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And the politicians not to mention newspaper columnists conspire in this because having all the answers is what is supposed to distinguish us from

Posted on 27 August 2010

And the politicians, not to mention newspaper columnists, conspire in this because having all the answers is what is supposed to distinguish us from you mere readers or voters, and explain how we keep our jobs (rather than simply having photos of the editor in a Turkish bath-house).It occurs to me, though, that there are a couple of problems with having an ideology. Firstly, you can give instant and completely coherent answers to any question even if your ideology is completely wrong Indeed, it probably helps. David Icke, for example, believes that the world is secretly governed by giant lizards who disguise themselves as humans. If you put to him any query, on any subject, whether about politics or why there are so many sports quizzes on the BBC, he could immediately give you a giant lizard-related answer. His reply would be bonkers but it would be coherent, instant and consistent with his beliefs.Secondly, even if your ideology is seemingly more sensible, can it really cover all the complexities of society, all the inexplicable twists and turns of human behaviour? I doubt it. Isn’t it a more likely scenario, given that politicians feel compelled to act as if they are infallible, that they will respond to a situation by making their actions fit their ideology rather than the conditions of the situation itself?Changing your mind, doing a U-turn, is supposed to be the greatest crime a politician can commit, since it would call their whole infallibility shtick into doubt, and yet isn’t this a bit like a scientist sticking to their thesis even if their experiments give contrary results? (I know that some of them, especially those involved in vivisection and the arms industry, do this, but it is generally frowned upon.)Yes, I think it might be better to have as our rulers people like me who don’t have any certainty about anything at all.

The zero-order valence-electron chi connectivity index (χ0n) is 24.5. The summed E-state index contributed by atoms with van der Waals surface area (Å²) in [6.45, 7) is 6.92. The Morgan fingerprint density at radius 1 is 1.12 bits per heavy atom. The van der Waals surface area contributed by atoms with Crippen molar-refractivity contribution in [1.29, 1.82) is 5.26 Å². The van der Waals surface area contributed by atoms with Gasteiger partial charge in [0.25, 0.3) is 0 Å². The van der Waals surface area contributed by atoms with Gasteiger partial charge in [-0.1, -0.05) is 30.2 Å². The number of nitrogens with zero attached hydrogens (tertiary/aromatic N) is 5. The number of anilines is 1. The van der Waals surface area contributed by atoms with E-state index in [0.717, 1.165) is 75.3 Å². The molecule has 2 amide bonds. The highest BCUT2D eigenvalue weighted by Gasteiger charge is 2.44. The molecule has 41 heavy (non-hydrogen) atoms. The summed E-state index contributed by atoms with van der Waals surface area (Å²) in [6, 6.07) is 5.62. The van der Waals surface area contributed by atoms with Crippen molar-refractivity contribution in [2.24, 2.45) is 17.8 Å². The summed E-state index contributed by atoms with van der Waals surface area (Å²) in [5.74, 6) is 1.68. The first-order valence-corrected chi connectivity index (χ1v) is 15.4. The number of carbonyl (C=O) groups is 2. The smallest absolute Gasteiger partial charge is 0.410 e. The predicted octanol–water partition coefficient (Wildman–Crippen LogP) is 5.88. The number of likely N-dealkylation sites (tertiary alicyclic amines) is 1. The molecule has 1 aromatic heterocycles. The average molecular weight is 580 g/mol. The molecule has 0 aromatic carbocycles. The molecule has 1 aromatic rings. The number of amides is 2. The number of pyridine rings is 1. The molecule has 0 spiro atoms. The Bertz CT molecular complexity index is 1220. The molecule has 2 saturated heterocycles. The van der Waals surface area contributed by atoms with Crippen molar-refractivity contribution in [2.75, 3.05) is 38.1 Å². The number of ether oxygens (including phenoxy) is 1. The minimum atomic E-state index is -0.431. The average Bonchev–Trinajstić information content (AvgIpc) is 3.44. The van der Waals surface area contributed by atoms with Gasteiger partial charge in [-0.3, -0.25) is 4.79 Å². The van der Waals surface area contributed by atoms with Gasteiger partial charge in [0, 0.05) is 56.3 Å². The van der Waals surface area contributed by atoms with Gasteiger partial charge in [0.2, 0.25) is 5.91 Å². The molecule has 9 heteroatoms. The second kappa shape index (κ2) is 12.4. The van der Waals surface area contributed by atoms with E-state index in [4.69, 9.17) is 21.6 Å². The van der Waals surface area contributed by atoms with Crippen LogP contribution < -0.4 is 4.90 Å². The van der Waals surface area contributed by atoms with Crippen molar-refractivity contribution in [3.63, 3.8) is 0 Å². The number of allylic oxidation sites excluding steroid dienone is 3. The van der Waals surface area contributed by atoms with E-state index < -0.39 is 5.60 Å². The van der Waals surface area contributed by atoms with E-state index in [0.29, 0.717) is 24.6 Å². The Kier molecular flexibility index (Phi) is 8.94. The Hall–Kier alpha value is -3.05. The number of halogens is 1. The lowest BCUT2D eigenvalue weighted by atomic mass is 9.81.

Yeah, I’m pretty sure that I’m right about all this, or then, maybe not.. The United Kingdom in 2001 is a country where people are increasingly asking whether there is any point in voting. People sometimes say there are no great issues that divide the parties, and no great crisis confronting the country. My own view is that there has never been a more important time to vote. First, because it’s important that an increasingly out-of-touch Parliament becomes more representative and inclusive. Second, because there are serious issues which divide the parties, for example on the funding of public services, the environment and civil liberties.

The United Kingdom in 2001 is a country where people are increasingly asking whether there is any point in voting. People sometimes say there are no great issues that divide the parties, and no great crisis confronting the country. My own view is that there has never been a more important time to vote. First, because it’s important that an increasingly out-of-touch Parliament becomes more representative and inclusive.

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